Hikoi To Manawatū District Council Gains Momentum
A packed house of marae, hapū and iwi representatives gathered together in Feilding last night to discuss the recent vote by Manawatu District Council not to establish Māori wards in the region. As a result of the meeting they have collectivised as Te Kōtui Reo and have retracted the gifted name Te Manu Tāiko for the Councils Māori engagement body and relinquished their full cultural support for the Manawatū District Council until further notice.
Guest speaker at the hui Debbie Ngarewa-Packer (Ngāti Ruanui, Ngā Ruahine, Ngā Rauru) Co-leader of the Māori Party and previous Deputy Mayor of South Taranaki District Council shared insights of her journey walking beside and challenging local council for equity and recognition of her Iwi as a valuable Te Tiriti Partner. Debbie encouraged Te Kōtui Reo to use the collective as a springboard for change and she reminded the room that “although there are many racist undertones and fear from those not yet open to establishing Māori wards in the District, that people can change their minds – if they choose to”. She adds that “Māori wards is not only a Māori issue, as a local community you have worked together, supported one another and uplifted each other during difficult times, why wouldn’t the broader public support and help you have a voice in Council?”.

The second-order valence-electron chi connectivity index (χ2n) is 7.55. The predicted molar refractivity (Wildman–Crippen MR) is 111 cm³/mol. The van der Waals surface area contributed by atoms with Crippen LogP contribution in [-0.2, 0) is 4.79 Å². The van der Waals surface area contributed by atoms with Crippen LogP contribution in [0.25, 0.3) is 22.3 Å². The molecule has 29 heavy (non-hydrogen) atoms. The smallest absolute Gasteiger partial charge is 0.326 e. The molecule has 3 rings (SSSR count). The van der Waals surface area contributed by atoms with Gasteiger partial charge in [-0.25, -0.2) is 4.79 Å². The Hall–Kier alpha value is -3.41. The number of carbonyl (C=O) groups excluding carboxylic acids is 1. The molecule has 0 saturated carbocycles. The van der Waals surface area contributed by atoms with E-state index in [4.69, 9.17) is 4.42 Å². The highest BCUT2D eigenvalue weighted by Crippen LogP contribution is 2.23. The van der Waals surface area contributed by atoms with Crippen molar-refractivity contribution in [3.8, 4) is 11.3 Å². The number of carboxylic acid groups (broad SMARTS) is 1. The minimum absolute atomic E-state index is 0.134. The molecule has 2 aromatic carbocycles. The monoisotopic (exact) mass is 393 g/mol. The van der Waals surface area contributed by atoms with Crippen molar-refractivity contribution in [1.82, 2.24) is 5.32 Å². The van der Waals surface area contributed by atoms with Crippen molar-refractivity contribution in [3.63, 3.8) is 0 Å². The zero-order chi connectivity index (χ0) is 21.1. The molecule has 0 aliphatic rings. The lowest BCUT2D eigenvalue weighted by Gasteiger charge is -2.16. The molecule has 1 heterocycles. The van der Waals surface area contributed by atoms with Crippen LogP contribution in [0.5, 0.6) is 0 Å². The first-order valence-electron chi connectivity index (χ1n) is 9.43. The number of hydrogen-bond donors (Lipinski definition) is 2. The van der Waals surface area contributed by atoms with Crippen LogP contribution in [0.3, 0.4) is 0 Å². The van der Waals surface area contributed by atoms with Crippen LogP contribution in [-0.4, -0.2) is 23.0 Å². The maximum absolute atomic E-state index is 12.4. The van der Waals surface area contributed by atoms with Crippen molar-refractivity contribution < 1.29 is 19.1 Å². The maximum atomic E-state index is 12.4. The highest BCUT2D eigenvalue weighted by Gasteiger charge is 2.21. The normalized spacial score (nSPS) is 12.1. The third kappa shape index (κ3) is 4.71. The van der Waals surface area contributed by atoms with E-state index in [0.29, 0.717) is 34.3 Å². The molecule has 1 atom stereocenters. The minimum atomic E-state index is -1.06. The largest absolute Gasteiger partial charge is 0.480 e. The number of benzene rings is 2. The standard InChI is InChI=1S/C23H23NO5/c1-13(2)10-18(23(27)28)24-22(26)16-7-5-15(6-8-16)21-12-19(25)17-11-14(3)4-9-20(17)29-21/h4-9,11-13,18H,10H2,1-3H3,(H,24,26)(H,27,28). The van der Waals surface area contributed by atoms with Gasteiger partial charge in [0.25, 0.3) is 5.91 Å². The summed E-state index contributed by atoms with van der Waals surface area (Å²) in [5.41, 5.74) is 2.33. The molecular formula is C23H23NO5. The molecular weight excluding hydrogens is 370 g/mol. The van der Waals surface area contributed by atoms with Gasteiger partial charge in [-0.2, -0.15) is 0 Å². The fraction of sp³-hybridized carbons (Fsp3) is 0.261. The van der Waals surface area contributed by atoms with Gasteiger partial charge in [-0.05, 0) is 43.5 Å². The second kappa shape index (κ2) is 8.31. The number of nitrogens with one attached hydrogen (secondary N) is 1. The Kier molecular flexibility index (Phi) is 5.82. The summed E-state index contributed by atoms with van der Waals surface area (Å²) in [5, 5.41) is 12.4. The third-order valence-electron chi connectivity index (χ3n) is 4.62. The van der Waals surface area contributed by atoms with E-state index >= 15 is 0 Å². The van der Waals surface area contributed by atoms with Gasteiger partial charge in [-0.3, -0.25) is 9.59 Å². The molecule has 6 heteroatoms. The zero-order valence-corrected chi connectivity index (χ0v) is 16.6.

Another guest – Previous Mayor of New Plymouth Andrew Judd shared his journey of metamophisis and the impact of working to bring a distinct Māori voice to the Council table. He has delivered over 370 public speeches on this matter and despite the personal changes he has made, he stilll calls himself a recovering racist, to highlight the decision to own his past and his privilege requires courage and daily commitment.
One of the attendees from Aorangi Marae, Ngāti Kauwhata Sir Mason Durie said: “If the meeting showed anything it was that iwi are united in a commitment to improve the social and economic circumstances of our people. We all agreed that in a region such as the Manawatū, a strong Māori voice will be critical, not only for Māori but for everyone within the region”.
A hikoi will take place 9am Tuesday May 11 departing from 139 South Street Feilding to demonstrate solidarity and to present a series of signed letters by local Iwi and
Hapū leadership representatives to Mayor Helen Worboys for serious consideration.